The Task at Hand: 100 Years of the Adjustable Desk Lamp

A technological breakthrough and a little-acknowledged bellwether of Modernism, the task lamp finally gets its due.
15 Tischarm Midgard

A No. 113 lamp from the 1920s (left), which Curt Fischer designed under his company Midgard, and designs from Anglepoise and Artemide Courtesy Jenner Egberts/Midgard

Few types of industrial design embody its rote, iterative nature like task lighting. Curt Fischer, a metal workshop owner in Germany, seemed to understand this when he invented some of the earliest examples of task lighting in 1919. Under his company Midgard, his first designs were the result of intense, almost ontological contemplation of human behavior and the prescriptions of context, from the slightly asymmetrical lampshade that mimics a worker’s deskside slouch to the punctilious placement of arms and selection of axial joints. Those initial products kicked off what has become an omnipresent but often overlooked lighting typology.

Lesesaal Bundesschule Bernau

Emerging around the same time, Midgard and the Bauhaus shared an affinity for industry and function: Walter Gropius was, by his own admission, an “utter devotee” of Fischer, and Marianne Brandt wrote she “envied the inventors of Midgard’s arms.” The lighting brand often furnished Bauhaus interiors, from the 1923 showcase Haus am Horn in Weimar to later studios in Dessau. Type No. 113— with its nickel piping and enameled lampshade, probably the best-known Midgard design—lined tables in the reading room of the ADGB Trade Union School (1930) in Bernau bei Berlin, codesigned by Bauhaus Dessau director Hannes Meyer. Courtesy Estate of Walter Peterhans, Museum Folkwang, Essen

“The driving force behind the development of adjustable light in the 1920s and ’30s was its use in factories and workshops,” says Thomas Edelmann, journalist and curator of the roving exhibition 100 Years of Positionable Light: The Origin and Relevance of Adjustable Lighting, currently on show at the Museum für Kunst und Gewerbe in Hamburg, Germany. From early on, the typology enjoyed a synergistic reverence for industry with the nascent Bauhaus, then coursing through the beginnings of corporate work culture, and today continues its ubiquity in interiors.

Midgard Typ 113 New Bauhaus Chicago ©bauhaus Archiv Rgb

Bauhauslers brought Midgard with them across the Atlantic to the short-lived New Bauhaus in Chicago, which a late-career László Moholy-Nagy was recruited to lead from 1937 to 1938. (It later became the Institute of Design, a constituent school of Illinois Institute of Technology.) In MoholyNagy’s self-designed director’s office, a single Midgard Type No. 113 desk lamp supplements daylight streaming in from Prairie Avenue to illuminate the space. (The photographs along the wall were taken by the Hungarian-born artist-designer.) No. 113 was also used in the Gropius House in Lincoln, Massachusetts, and Lyonel Feininger’s New York studio. Courtesy Henry Holmes Smith © ChristopherSmith, Bauhaus-Archiv, Berlin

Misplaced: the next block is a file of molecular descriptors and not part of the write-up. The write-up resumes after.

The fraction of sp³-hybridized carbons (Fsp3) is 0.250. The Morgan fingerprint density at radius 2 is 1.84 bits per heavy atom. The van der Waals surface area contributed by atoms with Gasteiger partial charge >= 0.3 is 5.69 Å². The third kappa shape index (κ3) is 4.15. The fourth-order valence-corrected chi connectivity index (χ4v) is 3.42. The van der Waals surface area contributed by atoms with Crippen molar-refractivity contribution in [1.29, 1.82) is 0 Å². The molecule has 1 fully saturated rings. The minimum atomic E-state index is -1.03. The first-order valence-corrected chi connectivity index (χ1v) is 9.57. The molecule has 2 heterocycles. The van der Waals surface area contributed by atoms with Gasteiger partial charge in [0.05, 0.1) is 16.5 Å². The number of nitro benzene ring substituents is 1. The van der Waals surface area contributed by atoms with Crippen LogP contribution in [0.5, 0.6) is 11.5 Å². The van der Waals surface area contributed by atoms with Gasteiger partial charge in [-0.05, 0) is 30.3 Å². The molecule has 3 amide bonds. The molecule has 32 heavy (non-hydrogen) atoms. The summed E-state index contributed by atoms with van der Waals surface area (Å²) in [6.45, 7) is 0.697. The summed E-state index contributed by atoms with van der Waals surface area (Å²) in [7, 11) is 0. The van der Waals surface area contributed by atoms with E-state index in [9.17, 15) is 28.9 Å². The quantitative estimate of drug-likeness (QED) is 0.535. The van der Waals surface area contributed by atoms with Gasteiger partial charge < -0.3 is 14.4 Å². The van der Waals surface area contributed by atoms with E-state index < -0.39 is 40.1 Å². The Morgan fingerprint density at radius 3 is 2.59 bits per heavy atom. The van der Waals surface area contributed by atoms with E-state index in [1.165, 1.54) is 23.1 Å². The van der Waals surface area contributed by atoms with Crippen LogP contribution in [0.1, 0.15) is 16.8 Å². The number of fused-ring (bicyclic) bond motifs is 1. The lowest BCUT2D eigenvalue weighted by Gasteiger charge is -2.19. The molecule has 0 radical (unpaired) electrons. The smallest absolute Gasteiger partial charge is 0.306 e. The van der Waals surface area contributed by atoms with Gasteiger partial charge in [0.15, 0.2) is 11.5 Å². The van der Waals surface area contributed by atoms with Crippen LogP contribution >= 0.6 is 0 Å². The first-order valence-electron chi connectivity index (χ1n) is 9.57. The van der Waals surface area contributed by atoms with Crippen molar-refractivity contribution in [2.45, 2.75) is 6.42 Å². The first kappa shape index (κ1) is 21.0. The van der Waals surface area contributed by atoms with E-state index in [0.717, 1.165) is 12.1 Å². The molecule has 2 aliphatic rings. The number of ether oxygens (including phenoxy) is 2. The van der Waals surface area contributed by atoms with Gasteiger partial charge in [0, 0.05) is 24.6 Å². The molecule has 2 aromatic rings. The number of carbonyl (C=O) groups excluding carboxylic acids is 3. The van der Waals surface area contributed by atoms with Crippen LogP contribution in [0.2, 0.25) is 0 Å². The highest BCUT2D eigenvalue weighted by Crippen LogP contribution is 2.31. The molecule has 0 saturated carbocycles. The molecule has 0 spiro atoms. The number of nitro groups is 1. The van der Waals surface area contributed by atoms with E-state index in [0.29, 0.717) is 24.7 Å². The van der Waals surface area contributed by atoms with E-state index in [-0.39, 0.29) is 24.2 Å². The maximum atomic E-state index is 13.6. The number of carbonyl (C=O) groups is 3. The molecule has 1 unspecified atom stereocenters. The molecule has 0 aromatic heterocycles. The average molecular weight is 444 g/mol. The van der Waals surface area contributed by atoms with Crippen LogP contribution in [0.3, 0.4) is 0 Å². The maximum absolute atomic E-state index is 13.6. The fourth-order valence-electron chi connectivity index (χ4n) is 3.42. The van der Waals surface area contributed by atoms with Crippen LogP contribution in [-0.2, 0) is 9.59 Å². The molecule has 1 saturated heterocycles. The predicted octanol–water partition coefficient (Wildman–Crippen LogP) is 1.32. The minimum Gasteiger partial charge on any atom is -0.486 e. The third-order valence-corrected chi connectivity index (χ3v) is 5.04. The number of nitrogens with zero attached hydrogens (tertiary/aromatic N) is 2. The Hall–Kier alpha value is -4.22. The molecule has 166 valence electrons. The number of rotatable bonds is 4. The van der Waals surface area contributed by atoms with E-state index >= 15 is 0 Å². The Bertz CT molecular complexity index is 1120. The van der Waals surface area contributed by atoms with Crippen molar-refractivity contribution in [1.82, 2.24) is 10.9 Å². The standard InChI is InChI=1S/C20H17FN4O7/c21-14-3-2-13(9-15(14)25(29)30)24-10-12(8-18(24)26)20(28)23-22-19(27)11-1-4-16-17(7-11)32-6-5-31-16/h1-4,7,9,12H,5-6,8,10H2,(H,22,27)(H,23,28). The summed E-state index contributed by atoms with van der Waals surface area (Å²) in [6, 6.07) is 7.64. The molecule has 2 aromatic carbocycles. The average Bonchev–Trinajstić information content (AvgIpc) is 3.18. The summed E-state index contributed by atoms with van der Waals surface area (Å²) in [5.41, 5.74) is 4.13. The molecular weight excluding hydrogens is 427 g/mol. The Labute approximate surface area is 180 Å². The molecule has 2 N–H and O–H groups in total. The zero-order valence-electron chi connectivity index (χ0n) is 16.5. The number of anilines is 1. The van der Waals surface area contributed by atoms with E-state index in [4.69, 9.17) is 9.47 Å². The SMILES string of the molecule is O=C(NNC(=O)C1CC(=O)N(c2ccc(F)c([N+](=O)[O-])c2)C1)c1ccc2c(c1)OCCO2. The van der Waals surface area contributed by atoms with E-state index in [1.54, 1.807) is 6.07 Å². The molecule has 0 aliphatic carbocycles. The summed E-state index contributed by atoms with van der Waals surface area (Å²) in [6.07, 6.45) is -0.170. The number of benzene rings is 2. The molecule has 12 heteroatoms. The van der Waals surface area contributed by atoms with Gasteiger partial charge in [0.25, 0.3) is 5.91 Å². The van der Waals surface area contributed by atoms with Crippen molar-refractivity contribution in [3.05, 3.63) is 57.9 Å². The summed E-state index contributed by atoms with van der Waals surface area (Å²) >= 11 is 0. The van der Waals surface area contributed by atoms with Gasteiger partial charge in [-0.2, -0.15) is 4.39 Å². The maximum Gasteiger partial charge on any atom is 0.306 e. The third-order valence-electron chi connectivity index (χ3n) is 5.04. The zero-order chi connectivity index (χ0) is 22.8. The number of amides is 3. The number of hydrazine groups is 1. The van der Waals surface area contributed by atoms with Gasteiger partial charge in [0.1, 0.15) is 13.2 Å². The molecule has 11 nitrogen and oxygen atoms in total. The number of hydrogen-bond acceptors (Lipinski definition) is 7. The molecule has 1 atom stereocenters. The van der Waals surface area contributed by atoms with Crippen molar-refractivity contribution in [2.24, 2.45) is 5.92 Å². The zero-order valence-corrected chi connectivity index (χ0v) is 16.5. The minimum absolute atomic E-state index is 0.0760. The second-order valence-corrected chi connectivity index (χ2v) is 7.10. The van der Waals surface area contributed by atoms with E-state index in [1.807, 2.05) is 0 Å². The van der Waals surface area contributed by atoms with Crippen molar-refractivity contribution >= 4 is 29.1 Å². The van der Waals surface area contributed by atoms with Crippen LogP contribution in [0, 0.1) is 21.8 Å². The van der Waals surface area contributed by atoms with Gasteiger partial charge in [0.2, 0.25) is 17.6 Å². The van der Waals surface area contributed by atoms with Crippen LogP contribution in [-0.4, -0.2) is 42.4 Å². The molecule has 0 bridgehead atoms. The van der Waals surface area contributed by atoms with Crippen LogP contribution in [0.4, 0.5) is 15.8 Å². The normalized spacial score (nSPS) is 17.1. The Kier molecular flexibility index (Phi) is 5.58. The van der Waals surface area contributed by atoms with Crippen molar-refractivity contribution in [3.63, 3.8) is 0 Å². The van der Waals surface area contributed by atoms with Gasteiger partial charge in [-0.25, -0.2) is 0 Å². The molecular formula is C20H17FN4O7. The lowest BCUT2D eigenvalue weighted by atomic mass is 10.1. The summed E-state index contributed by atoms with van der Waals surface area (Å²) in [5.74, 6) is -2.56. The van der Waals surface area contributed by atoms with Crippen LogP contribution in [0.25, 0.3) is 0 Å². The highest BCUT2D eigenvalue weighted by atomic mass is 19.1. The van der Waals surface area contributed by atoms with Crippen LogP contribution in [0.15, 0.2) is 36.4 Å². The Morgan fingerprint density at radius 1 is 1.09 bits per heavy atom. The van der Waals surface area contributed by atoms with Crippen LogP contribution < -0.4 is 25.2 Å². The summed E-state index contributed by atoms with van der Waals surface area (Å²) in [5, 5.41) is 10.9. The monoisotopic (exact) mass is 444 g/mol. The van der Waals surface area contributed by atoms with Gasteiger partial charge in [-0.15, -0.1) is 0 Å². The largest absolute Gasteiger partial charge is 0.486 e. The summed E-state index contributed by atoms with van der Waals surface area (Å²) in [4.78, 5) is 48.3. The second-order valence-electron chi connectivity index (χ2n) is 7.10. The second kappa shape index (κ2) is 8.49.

Countering the trouble some shadows cast by overhead lighting, positionables did indeed take root in the studio and workshop, but quickly made their way into all sorts of less-demanding settings, such as residences and hotels, through midcentury. The exhibition assembles dozens of adjustable lights, paying Midgard its due for antecedence and prominence in that history, but also includes important designs from the likes of Artemide, Gras, and Kandem (the latter two companies produced adjustables that arguably predate Fischer’s). A century of material, technological, stylistic, and social shifts is thus nestled within the esoteric and abstruse trajectory of task lighting.

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LAMPE GRAS 1921 Bernard-Albin Gras DCW Courtesy Jenner Egberts/Midgard

That history, like any other domain of design, is still being refined and retold (though Edelmann says the advent of neon tubes in the postwar era nearly made adjustable lighting superfluous). Earlier this year, for example, Munich-based designers Stefan Diez and Lina Fischer created Midgard’s first new design in decades, a thinstemmed Calder-esque lamp called Ayno. But despite its contemporary flair and more appealing colors, what makes Ayno remarkable is its formal and functional similarity to its centenarian ancestors—“entirely in the spirit of Curt Fischer,” comments Midgard owner David Einsiedler. Maybe, as the old saw goes, good design really is timeless.

You may also enjoy “10 Minimal Light Fixtures That Turn Technology into Poetry.

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Categories: Lighting